• “A Call to Social and Political Activism: The Jeremiadic Discourse of Maria Miller Stewart, 1831-1833.” Journal of International Women’s Studies 9.3 (2008): 300-319.
  • “We Hold These Truths to Be Self-Evident’: Characteristics of African-American Jeremiadic Discourse, 1770-1850.” CLA Journal 50.4 (2007): 395-417.
  • “A Call to Consciousness and Action: Mapping the African-American Jeremiad.” Canadian Review of American Studies 36.2 (2006): 149-180.
  • "Reading Narratives: Mississippi’s First Black Autobiography.” Black Magnolias: A Literary Journal 1.4 (2002): 4-21.

Book Chapters

  • "Introduction: Dunbar and the Ethics of Black Identity." We Wear the Mask: Paul Laurence Dunbar and the Politics of Representative Reality. Ed. Willie J. Harrell, Jr. Kent: Kent State UP, 2010. ix-xviii.
  • “Creating a Representative Community: Identity in Paul Laurence Dunbar’s In Old Plantation Days.” We Wear the Mask: Paul Laurence Dunbar and the Politics of Representative Reality. Ed. Willie J. Harrell, Jr. Kent: Kent State UP. 2010. 154-169
  • “Nemmine. You Got to Git Somebody Else to Ring Yo’ Ol’ Bell Now’: ‘Nigger Ed’ and the Rhetoric of Racial Protest in Paul Laurence Dunbar’s The Fanatics.” We Wear the Mask: Paul Laurence Dunbar and the Politics of Representative Reality. Ed. Willie J. Harrell, Jr. Kent: Kent State UP. 2010. 242-253.
  • “The Fruit of My Own Imagination’: Charles Chesnutt’s The Marrow of Tradition in the Age of Realism.” Charles Chesnutt Reappraised: Essays on the First Major African American Fiction Writer. Eds. David Garrett Izzo and Maria Orban. Jefferson, NC: McFarland & Company, Inc., Publishers, 2009. 26-41.
  • Review of “The Deepest South: The United States, Brazil, and the African Slave Trade,” by Gerald Horne.  African American Review. 43.0 (2009): 183-184.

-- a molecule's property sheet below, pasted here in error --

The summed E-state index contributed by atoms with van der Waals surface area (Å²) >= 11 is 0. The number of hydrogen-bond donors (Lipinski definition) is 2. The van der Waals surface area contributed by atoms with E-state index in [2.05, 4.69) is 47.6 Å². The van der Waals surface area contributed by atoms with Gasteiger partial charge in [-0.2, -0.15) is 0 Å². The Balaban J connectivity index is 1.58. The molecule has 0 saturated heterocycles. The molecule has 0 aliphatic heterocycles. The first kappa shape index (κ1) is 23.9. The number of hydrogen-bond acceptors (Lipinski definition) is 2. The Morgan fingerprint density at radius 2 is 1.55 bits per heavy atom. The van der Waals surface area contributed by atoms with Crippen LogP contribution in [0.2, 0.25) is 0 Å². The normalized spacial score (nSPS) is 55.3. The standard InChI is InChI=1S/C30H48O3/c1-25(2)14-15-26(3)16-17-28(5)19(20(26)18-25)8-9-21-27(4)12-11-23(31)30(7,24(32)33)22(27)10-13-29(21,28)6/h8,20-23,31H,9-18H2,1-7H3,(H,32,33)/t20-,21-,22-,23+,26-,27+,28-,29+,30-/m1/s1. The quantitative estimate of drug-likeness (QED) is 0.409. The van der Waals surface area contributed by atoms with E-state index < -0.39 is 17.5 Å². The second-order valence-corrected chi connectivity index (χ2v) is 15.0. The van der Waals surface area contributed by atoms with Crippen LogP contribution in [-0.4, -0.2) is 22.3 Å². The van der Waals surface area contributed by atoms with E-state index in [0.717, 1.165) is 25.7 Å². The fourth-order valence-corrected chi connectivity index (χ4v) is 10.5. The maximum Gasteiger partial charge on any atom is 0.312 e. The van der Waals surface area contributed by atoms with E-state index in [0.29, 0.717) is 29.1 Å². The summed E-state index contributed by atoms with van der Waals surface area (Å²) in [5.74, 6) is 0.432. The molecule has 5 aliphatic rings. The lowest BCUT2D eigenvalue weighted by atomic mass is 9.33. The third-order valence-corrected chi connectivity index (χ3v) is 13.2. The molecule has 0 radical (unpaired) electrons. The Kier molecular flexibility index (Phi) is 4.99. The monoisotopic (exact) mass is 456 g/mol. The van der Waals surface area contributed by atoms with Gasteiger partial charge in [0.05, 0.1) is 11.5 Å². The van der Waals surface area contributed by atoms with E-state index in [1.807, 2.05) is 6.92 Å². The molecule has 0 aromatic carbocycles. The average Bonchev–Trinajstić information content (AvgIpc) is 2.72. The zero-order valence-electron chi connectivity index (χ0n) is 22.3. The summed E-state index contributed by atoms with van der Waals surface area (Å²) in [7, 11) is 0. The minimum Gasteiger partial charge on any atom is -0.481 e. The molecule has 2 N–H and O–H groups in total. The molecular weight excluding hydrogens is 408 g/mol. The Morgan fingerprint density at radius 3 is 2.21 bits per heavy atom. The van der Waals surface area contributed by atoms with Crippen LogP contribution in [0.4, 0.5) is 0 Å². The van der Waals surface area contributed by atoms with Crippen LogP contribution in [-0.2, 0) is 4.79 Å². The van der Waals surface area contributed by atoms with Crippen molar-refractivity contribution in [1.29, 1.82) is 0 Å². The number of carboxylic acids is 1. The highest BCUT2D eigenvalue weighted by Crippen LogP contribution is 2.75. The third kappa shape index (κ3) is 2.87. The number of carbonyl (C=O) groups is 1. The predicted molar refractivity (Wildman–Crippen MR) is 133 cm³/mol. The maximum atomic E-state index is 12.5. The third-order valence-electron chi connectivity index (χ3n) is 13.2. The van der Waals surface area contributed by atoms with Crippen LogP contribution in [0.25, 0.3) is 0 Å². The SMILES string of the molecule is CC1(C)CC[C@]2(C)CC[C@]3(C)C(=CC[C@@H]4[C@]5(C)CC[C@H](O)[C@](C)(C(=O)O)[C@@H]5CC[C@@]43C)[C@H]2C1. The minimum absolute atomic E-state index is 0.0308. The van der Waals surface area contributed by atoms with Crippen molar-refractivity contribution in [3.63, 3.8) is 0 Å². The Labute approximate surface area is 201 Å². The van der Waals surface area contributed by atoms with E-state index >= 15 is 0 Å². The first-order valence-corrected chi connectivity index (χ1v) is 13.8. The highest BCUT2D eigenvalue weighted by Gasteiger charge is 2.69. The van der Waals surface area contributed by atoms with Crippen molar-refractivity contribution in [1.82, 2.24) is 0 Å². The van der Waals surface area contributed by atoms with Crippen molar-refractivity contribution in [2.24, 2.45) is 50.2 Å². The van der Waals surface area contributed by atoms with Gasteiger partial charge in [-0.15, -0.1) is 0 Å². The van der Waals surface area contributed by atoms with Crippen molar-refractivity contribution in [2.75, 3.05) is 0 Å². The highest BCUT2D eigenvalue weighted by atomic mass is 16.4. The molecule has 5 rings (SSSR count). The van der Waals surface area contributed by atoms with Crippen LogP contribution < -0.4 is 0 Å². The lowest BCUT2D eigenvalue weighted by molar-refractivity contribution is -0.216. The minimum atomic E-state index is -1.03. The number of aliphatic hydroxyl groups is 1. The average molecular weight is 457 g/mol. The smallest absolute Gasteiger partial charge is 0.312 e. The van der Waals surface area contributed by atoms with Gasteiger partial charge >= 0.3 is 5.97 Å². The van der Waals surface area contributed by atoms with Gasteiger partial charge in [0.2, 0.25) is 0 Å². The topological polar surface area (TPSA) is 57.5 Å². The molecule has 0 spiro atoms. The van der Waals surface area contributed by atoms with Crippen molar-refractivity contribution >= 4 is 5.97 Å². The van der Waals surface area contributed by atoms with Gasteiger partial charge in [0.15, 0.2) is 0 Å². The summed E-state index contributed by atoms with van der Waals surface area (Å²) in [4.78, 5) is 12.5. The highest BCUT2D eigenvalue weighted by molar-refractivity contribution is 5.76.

• Review of “The Curse of Caste; or The Slave Bride: A Rediscovered African American Novel by Julia C. Collins,” edited  by William L. Andrews and Mitch Kachun. The Southern Quarterly: A Journal of the Arts in the South 45.3 (2008): 187-190.
  • Review of “The Brothers’ Vietnam War: Black Power, Manhood, and the Military Experience,” by Herman Graham, III. African American Review 38.2 (2004): 345-348.
  • “Song of Solomon.” Dictionary of Midwestern Literature, Volume Two: Dimensions of the Midwestern Literary Imagination. (2000 words). Forthcoming.
  • “Mardi Gras Masks and Costumes.” The Greenwood Encyclopedia of African-American Folklore. Ed. Anand Prahlad. Vol. 2. Westport: Greenwood Press, 2005. 813-816.
  • “New Orleans (as a center of folk tradition).” The Greenwood Encyclopedia of African-American Folklore. Ed. Anand Prahlad. Vol. 2. Westport: Greenwood Press, 2005. 902-904.
  • “Zydeco.” The Greenwood Encyclopedia of African-American Folklore. Ed. Anand Prahlad. Vol. 3. Westport: Greenwood Press, 2005. 1414-1417.
  • “Langston Hughes.” The Thomson Anthology of American Literature, Volume 4 (1910-1945), Ed. Martha J. Cutter. Boston: Thomson/Gale, 2008. Theme 14, 10-12.
  • “Zee Edgell.” Voices from the Gaps: Women Writers of Color. Minneapolis: University of Minnesota Department of  English.
Research Areas
  • African-American Literature
  • African-American Jeremiadic Rhetoric
  • Slave Narratives
  • Early African-American Religion
Willie J. Harrell, Jr.
OFFICE
Department of English
CONTACT INFO
Phone: 330-672-1765
wharrell@kent.edu
COURSES TEACHING
Spring 2014
  • ENG 39995 - 001 St : Cultural Studies
  • ENG 68096 - 003 Individual Investigation
  • ENG 78096 - 002 Individual Investigation
Summer 2014
  • ENG 11011 - 010 College Writing I
  • ENG 21011 - 006 College Writing Ii
Fall 2014
  • ENG 21011 - 019 College Writing Ii
  • ENG 33010 - 001 African American Lit To 1900
EXPERTISE